What is Death
Death is nothing at all.
I have only slipped away into the next room.
I am I and you are you.
Whatever we were to each other,
that we still are.
Call me by my old familiar name.
Speak to me in the easy way
which you always used.
Put no difference in your tone.
Wear no forced air of solemnity or sorrow.
Laugh as we always laughed
at the little jokes we enjoyed together.
Play, smile, think of me, pray for me.
Let my name be ever the household word
that it always was.
Let it be spoken without affect,
without the trace of a shadow on it.
Life means all that it ever meant.
It is the same that it ever was.
There is absolutely unbroken continuity.
Why should I be out of mind
because I am out of sight?
I am waiting for you,
for an interval,
somewhere very near,
just around the corner.
All is well.
I’ve been thinking about this poem a lot the last couple of weeks. When I was at church the Sunday before Lent began, we were celebrating, as our congregation always does, with a wonderful brass band. It’s made up of some exceptionally talented members of our community, and when they play for us (typically on that Sunday and on Easter), it energizes everyone. For an hour, it felt like Mardi Gras had truly descended on us. The only downside to this particular service is that every year at its conclusion, we sing a hymn called “Glory Glory (Since I Laid My Burdens Down).” It’s one of my favorites, and it also happens to be a song that I asked to have included in my grandmother’s memorial service a few years ago.
My grandmother and I were very close. We spent a lot of time together, just the two of us, especially until I was about ten, and even after I moved three thousand miles away in my twenties, I tried to come back and visit her four or five times a year. As she got frailer in her nineties, I still enjoyed going out to sit by the river with her, or to get an ice cream because she managed to keep her good humor and sharp wits about her nearly to the end. I’m sure her body often hurt, that she was frustrated when she couldn’t speak as quickly as she wanted or dig into a ham sandwich on rye with the vigor she’d had even at eighty-five, but she never complained to me. She was practically blind by then (a particular sorrow for a woman who dearly loved to read), but she would sit and hold my hand, enjoying the sunshine and listening with eagle ears to the busy world around us.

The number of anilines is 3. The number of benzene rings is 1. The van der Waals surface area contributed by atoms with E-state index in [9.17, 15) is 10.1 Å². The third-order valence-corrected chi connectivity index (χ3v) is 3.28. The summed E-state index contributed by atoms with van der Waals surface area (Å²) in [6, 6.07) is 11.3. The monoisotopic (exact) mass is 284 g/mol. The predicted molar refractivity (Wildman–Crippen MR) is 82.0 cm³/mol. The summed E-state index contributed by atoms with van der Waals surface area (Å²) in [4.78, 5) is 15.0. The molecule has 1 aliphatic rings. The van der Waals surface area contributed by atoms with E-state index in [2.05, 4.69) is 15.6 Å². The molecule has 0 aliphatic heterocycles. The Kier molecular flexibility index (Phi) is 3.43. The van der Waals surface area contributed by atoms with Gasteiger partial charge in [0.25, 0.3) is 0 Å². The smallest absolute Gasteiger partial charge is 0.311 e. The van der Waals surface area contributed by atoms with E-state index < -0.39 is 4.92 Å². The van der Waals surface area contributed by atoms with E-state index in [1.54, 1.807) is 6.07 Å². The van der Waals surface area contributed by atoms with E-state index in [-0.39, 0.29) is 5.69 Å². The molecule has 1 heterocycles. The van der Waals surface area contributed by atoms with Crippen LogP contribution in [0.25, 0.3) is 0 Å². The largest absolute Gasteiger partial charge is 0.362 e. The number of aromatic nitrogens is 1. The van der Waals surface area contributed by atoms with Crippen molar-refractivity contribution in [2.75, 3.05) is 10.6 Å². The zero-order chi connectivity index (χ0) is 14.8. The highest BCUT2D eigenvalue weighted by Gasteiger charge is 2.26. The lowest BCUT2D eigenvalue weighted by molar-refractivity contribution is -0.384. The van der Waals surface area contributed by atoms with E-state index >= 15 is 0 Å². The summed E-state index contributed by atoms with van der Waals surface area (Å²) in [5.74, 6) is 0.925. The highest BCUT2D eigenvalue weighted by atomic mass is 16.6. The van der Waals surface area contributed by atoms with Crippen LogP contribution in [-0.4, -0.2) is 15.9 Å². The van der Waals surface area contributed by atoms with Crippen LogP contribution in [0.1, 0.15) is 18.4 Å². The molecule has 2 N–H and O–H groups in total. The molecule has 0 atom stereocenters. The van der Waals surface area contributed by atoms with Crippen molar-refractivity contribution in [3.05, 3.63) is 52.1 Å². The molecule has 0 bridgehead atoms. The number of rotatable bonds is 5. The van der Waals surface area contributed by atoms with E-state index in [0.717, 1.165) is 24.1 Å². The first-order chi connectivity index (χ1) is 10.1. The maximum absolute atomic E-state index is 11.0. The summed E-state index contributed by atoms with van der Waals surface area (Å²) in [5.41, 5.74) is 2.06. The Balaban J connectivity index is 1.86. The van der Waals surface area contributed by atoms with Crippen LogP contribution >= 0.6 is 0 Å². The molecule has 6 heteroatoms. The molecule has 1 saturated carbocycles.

After she was gone, I realized that many of my earliest memories were of her. She taught me to read and write in cursive long before those activities might have interested me in school. She had such beautiful handwriting, and she would write me little stories so I could practice deciphering the text and rewriting it myself. When we ate lunch together, she would pull out two pretty aluminum tv trays and set them up in front of the bay window in her apartment; I would spread out the special embroidered place mats and together we would make peanut butter sandwiches cut twice to form four triangles. As we ate, we would sit and watch the commuter trains go by and she would listen quietly while I talked (and talked and talked).
As the second child, I especially appreciated and craved the kind of dedicated love and respect she gave to me. She never expected anything of me other than to exhibit a joy for learning new things; she saw the world as an adventure waiting to unfold, and she wanted me to see and believe that too. In return, I never questioned the old-fashioned nature of our favorite past times – stringing wooden beads, or playing Authors, or learning to read aloud sentences from the worn books in her old wooden chest. She would crawl under tables with me to play pirates and into bushes that had holes just the right size for the two of us. My faith in her as a playmate and confidante was absolute.
I think of her often, but never more so than when I hear that particular song – a spiritual written about finding, finally, a release from trouble and pain. It’s a joyful song, especially when played with unbridled enthusiasm by a brass band and sung by 250 people, but it never fails to make me cry by the third verse (I feel better, so much better, since I laid my burdens down). I don’t like to cry in public, so I usually end up mouthing the lyrics through to the end while trying to pretend that everything is completely fine. It’s probably a futile exercise, but I persist because the wave of sadness it brings reminds me of Holland’s simple verses – that the pain of loss should not taint the joy of who a person was in life.